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Third Case of Watchdog Interference Alleged

By Ed O'Keefe

Top officials at the International Trade Commission have removed the agency's inspector general amid a new investigation by Sen. Charles E. Grassley into allegations that an employee took files in the possession of the watchdog.

Charles Grassley
Sen. Charles E. Grassley (R-Iowa)

The Iowa Republican sent a letter yesterday (pdf) to ITC Chairwoman Shara L. Aranoff in regards to the incident that occurred in mid-March. Grassley quotes from the inspector general's semi-annual report to Congress, which states that "in the course of conducting an investigation regarding contractor activities, certain procurement files were removed forcibly from the possession of the Inspector General by a Commission employee.”

"It is difficult to understand why the ITC would not have taken action to ensure that the ITC Inspector General had the information necessary to do the job," Grassley wrote, asking that he receive all relevant information by mid-July.

Within hours of receiving Grassley's letter, Aranoff -- a former Democratic staffer for the Senate Finance Committee appointed to her position by President George W. Bush in 2005 -- informed ITC Acting Inspector General Judith Gwynn that the agency will not renew her current contract when it expires in early July.

Gwynn is a career ITC employee who previously held positions with the IG's office and the budget office. Agency officials appointed her acting IG in January 2008 and have extended three temporary six-month contracts to her since then. Her current agreement expires next month. Though Aranoff terminated her contract as IG, Gwynn can apply for another position at the agency if she chooses to do so, because she is a career employee.

Grassley wants ITC to clarify Gwynn's unique contractual arrangements.

"I am unaware of any other agency Inspector General that serves under such a constraint and am curious to learn what statutory authority gives the ITC the ability to make a limited term appointment," Grassley wrote.

Under law, ITC's IG is classified as a "non-independent" office (or what folks in the IG community call a "Section 8G," in reference to its authorizing section in the original Inspector General Act). This means the watchdog has less independence and flexibility than "independent" investigators at other agencies.

ITC spokeswoman Peg O'Laughlin said the agency has received Grassley's letter and will respond soon. She could only say that Gwynn's current employment status expires next month. The agency is in the process of recruiting a new, permanent IG, O'Laughlin said.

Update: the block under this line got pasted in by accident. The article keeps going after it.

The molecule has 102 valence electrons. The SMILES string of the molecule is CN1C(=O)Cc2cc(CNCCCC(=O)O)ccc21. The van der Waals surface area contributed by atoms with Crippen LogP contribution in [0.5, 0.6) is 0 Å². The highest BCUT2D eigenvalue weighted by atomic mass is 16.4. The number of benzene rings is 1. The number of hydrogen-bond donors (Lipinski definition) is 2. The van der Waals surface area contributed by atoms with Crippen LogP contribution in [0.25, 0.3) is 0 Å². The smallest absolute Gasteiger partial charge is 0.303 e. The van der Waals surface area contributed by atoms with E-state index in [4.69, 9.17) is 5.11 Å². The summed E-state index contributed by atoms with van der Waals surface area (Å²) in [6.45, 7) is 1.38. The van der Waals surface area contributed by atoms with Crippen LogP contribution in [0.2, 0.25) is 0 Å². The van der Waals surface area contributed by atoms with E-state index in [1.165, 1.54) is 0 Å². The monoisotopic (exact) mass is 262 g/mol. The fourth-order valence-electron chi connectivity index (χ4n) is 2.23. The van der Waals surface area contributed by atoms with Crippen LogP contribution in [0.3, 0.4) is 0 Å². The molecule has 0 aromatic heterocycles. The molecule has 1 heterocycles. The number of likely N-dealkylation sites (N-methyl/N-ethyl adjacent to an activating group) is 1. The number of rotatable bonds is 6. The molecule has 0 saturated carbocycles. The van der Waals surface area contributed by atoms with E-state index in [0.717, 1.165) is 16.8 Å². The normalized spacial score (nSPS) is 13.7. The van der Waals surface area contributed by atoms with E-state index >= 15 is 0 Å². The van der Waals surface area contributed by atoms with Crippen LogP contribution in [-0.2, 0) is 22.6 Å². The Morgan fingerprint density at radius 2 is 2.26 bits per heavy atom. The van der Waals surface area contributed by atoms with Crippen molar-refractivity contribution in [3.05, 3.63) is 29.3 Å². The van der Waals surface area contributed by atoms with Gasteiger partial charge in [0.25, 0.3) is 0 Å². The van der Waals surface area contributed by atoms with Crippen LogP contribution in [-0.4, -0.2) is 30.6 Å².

Grassley's latest inquiry follows recent requests for information regarding President Obama's dismissal of the inspector general for the Corporation for National and Community Service and reports of possible interference with IG investigations at the Library of Congress.

By Ed O'Keefe  | June 17, 2009; 12:39 PM ET
Categories:  Oversight  
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Comments

I have a question for U.S. Senator Chuck Grassley whatever happened to the Congressional hearings on "Serious Mismanagement and Misconduct in the Treasury Department, Customs Sevice, and other Federal Agencies and the Adequacy of Efforts to Hold Agency Officials Accountable" held on March 26, 27 and April 1, 1992. The Customs managers mentioned got promoted and the non-supervisors who testified as witnesses were fired.

A Customs special agent was killed on a car accident. The driver, another Customs agent had an extensive record of careless driving incidents. Senator Grassley demanded a serious of records from Customs regarding this incident BUT NOTHING happened.

The first ICE SAC for Arizona allegedly committed suicide, and an obscure and very small police department conducted a preliminary investigation but suddenly they were told that Customs was going to conduct the investigation.

What I see here lots of lip service by our US Congress people. After 2004, there has been six or seven ICE Arizona SACs appointed but for some reason they leave?

Second question for Sen. Grassley: why you are not demanding answers from federal agencies who are suspending employees for minor human error or mistake, without pay while an investigation is conducted?

Why in Arizona, employees who report criminal or gross misconduct against management or co-workers are being investigated by the ICE'OPR, instead of investigating the real culprits?

Posted by: doctormiguel | June 18, 2009 9:16 AM | Report abuse

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